Thus, in the interpretation represented by the closing session, “A World Beyond P-values” refers to a world beyond cookbook, and other modes of, bad statistics. A second reading, however, has it refer to statistical inference where significance tests, if permitted at all, are to be compelled to wear badges of shame–use them at your peril. Never mind that these are the very tools relied upon to reveal lack of replication, to show adulteration by cherry-picking and other biasing selection effects, and to test assumptions. From that vantage point, it made sense that participants began by offering up alternative or modified statistical tools–and there were many. Why fight the battle–engage the arguments–if the enemy is already down? Using the suffix “cide”, (killer), we might call it statistical testicide.
I’m certainly not defending the crude uses of tests long lampooned. Even when used correctly, they’re just a part of what I call error statistics: tools that employ sampling distributions to assess and control the capabilities of methods to avoid erroneous interpretations of data (error probabilities). My own work in philosophy of statistics has been to reformulate statistical tests to avoid fallacies and arrive at an evidential interpretation of error probabilities in scientific contexts (to assess and control well-testedness).
Given my sense of the state of play, I decided that the best way to tackle the question of “What are the Best Uses For P-Values?”–the charge for our session–was to supply the key existing responses to criticisms of significance tests. Typically hidden from view (at least in these circles), these should now serve as handy retorts for the significance test user. The starting place for future significance test challengers should no longer be to just rehearse the criticisms, but to grapple with these responses and the arguments behind them.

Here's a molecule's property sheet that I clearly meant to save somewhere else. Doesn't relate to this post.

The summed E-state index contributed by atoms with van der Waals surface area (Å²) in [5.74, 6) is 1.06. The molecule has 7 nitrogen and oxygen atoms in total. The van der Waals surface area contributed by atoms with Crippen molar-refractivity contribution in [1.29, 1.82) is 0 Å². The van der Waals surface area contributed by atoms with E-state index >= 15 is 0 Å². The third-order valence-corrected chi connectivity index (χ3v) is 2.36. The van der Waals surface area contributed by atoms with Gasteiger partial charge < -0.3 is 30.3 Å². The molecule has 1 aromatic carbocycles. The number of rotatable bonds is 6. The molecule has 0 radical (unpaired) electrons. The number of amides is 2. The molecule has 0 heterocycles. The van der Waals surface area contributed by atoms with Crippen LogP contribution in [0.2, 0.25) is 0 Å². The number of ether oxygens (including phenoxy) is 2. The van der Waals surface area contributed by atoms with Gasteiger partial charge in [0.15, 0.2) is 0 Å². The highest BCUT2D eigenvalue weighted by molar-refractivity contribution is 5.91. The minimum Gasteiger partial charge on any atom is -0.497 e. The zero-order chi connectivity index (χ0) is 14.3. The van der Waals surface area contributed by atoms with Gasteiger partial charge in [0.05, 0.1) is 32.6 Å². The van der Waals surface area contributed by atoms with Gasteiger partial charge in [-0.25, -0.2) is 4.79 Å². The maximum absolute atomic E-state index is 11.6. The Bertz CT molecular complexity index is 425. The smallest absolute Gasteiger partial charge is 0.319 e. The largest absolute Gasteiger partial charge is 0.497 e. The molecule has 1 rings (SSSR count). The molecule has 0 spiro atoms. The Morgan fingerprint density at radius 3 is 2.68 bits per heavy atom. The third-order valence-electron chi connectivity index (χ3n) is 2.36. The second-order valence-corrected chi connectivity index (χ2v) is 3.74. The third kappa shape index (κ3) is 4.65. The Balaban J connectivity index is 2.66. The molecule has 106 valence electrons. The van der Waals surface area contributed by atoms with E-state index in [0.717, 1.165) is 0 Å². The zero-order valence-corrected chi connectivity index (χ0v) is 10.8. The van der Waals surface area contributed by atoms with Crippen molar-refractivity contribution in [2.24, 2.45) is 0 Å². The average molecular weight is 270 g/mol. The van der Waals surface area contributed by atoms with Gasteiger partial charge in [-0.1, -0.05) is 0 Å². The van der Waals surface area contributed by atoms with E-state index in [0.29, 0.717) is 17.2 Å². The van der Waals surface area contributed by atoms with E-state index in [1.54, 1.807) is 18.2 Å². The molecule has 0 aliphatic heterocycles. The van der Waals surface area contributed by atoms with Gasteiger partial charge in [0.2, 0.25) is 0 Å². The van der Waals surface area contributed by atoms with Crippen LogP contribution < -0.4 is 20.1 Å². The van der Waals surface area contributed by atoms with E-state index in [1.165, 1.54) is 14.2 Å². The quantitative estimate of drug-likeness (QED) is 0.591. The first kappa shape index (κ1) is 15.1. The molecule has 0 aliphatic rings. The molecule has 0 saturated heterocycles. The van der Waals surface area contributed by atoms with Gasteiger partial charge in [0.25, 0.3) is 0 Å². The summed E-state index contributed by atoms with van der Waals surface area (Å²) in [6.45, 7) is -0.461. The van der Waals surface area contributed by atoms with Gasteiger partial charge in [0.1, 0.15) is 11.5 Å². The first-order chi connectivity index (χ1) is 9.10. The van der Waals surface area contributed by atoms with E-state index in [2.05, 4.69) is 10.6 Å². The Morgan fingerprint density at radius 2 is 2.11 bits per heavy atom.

So to the question on my first slide: What contexts ever warrant the use of statistical tests of significance? The answer is: Precisely those you’d find yourself in if you’re struggling to get to a “World Beyond P-values” in the first sense–namely, battling bad statistical science.
 Andrew Gelman, Columbia University; Marcia McNutt, National Academy of Sciences; Xiao-Li Meng, Harvard University.
 Please correct me with info from other sessions. I’m guessing one of the policy-oriented session might have differed. Naturally, I’m excluding ours.
 A proper subset of error statistics uses these capabilities to assess how severely claims have passed.
 Please search this blog for details behind each, e.g., likelihood principle, p-values exaggerate, error probabilities, power, law of likelihood, p-value madness, etc.